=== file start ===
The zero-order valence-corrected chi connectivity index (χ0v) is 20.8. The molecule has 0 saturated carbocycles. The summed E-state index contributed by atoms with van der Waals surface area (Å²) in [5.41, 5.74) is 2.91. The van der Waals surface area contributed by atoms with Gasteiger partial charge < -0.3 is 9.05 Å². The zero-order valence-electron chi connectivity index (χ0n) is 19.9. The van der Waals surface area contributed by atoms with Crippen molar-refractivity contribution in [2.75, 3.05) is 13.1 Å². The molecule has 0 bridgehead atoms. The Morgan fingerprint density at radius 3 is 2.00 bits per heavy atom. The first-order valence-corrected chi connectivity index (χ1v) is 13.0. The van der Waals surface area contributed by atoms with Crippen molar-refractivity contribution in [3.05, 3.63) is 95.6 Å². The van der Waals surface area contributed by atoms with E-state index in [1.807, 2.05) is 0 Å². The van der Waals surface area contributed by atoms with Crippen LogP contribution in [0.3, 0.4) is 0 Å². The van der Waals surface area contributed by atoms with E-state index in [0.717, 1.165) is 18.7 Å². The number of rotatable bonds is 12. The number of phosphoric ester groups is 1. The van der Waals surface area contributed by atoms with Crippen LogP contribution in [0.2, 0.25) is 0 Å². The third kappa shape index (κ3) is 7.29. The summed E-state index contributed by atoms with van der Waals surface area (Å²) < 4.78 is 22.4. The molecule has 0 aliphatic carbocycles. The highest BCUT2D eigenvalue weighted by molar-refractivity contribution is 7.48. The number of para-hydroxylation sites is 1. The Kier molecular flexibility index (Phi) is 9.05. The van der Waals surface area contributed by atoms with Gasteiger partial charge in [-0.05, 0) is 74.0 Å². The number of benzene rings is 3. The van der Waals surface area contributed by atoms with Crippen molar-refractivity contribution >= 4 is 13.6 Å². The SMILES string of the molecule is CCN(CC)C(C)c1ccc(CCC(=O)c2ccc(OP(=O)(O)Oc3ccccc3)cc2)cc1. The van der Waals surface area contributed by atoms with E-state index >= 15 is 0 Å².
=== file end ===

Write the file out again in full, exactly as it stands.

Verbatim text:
The zero-order valence-corrected chi connectivity index (χ0v) is 20.8. The molecule has 0 saturated carbocycles. The summed E-state index contributed by atoms with van der Waals surface area (Å²) in [5.41, 5.74) is 2.91. The van der Waals surface area contributed by atoms with Gasteiger partial charge < -0.3 is 9.05 Å². The zero-order valence-electron chi connectivity index (χ0n) is 19.9. The van der Waals surface area contributed by atoms with Crippen molar-refractivity contribution in [2.75, 3.05) is 13.1 Å². The molecule has 0 bridgehead atoms. The Morgan fingerprint density at radius 3 is 2.00 bits per heavy atom. The first-order valence-corrected chi connectivity index (χ1v) is 13.0. The van der Waals surface area contributed by atoms with Crippen molar-refractivity contribution in [3.05, 3.63) is 95.6 Å². The van der Waals surface area contributed by atoms with E-state index in [1.807, 2.05) is 0 Å². The van der Waals surface area contributed by atoms with Crippen LogP contribution in [0.3, 0.4) is 0 Å². The van der Waals surface area contributed by atoms with E-state index in [0.717, 1.165) is 18.7 Å². The number of rotatable bonds is 12. The number of phosphoric ester groups is 1. The van der Waals surface area contributed by atoms with Crippen LogP contribution in [0.2, 0.25) is 0 Å². The third kappa shape index (κ3) is 7.29. The summed E-state index contributed by atoms with van der Waals surface area (Å²) < 4.78 is 22.4. The molecule has 0 aliphatic carbocycles. The highest BCUT2D eigenvalue weighted by molar-refractivity contribution is 7.48. The number of para-hydroxylation sites is 1. The Kier molecular flexibility index (Phi) is 9.05. The van der Waals surface area contributed by atoms with Gasteiger partial charge in [-0.05, 0) is 74.0 Å². The number of benzene rings is 3. The van der Waals surface area contributed by atoms with Crippen molar-refractivity contribution >= 4 is 13.6 Å². The SMILES string of the molecule is CCN(CC)C(C)c1ccc(CCC(=O)c2ccc(OP(=O)(O)Oc3ccccc3)cc2)cc1. The van der Waals surface area contributed by atoms with E-state index >= 15 is 0 Å².